Regulatory intelligence for US exporters

SIA Report Highlights Importance of Chinese Market to Chip Industry

The Semiconductor Industry Association this week released a report on the state of the American chip industry, highlighting issues surrounding U.S. Chips Act implementation, the manufacturing industrial base, global chip demand, American technological competitiveness, geopolitical tensions impacting the industry and more.

Start A Trial

The report noted that semiconductors over the past year have increasingly become the “subject of various restrictive policies that have impeded the ability of U.S. companies to compete on a level playing field in the China market.” SIA said a strong American chip industry is “grounded in a virtuous innovation cycle that relies on access to global markets that can support” domestic research and development efforts, noting that China is “the world’s largest semiconductor market.”

“Without access to these global markets,” the report said, “U.S. companies lose the scale necessary to finance both capital expansions and research and development here in the United States.”

But SIA also said the semiconductor industry recognizes the “need” for a “narrowly tailored and multilateral approach” to export controls to address national security issues “while at the same time ensuring commercial competitiveness of the U.S. semiconductor industry.”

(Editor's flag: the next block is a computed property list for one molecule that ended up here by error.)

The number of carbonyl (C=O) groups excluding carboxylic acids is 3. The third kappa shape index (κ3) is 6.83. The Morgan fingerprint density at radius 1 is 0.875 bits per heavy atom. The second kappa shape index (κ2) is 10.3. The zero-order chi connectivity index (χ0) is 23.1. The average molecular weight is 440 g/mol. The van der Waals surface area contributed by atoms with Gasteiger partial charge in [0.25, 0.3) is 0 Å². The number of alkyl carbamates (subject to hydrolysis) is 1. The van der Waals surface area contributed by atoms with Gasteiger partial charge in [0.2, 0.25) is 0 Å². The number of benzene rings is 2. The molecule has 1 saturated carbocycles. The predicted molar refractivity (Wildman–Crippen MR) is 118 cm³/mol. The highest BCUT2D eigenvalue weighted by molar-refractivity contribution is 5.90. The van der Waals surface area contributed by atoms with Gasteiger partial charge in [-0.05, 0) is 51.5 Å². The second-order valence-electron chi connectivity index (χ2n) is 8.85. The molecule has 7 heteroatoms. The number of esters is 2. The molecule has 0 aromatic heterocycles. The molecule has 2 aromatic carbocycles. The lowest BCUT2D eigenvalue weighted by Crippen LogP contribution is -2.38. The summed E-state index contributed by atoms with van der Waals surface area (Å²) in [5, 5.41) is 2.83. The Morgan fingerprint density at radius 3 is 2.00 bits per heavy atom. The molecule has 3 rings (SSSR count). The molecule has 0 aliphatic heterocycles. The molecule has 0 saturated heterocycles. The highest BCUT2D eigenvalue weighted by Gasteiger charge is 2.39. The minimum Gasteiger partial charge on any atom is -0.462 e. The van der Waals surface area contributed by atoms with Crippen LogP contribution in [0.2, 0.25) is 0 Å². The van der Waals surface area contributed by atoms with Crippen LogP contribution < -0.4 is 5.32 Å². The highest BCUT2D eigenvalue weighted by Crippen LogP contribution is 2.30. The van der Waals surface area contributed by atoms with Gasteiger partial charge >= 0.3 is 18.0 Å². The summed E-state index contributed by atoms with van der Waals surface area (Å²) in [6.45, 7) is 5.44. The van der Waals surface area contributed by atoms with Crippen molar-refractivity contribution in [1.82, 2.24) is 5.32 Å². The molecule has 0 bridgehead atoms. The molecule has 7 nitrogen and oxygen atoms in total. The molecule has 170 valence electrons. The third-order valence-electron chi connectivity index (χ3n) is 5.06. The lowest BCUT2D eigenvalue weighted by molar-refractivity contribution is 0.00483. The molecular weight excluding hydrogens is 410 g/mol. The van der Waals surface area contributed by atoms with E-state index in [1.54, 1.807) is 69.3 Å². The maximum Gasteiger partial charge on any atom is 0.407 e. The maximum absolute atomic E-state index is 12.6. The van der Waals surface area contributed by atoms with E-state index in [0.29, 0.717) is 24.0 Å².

The report also noted that semiconductors remain one of America’s top exports, totaling $61.1 billion last year, fifth most behind exports of refined oil, crude oil, natural gas and aircraft. The chip industry was also behind only the U.S. pharmaceuticals and biotechnology industry “in terms of the rate of R&D spending as a percent of sales.” U.S. chip companies “spend more on R&D as a percent of sales than any other country’s semiconductor industry,” the report said.

Although SIA pointed to several challenges facing the chip industry, including U.S.-China tensions and the “need to enact policies to reinforce U.S. leadership in semiconductor design,” the association said it’s optimistic about the future. “Despite these challenges, the long-term outlook for this foundational industry remains strong,” SIA said. “That’s because moving forward, the world will need more and better semiconductors to power everything from appliances and airliners to autonomous cars and artificial intelligence. For society to advance, so too must chip technology.”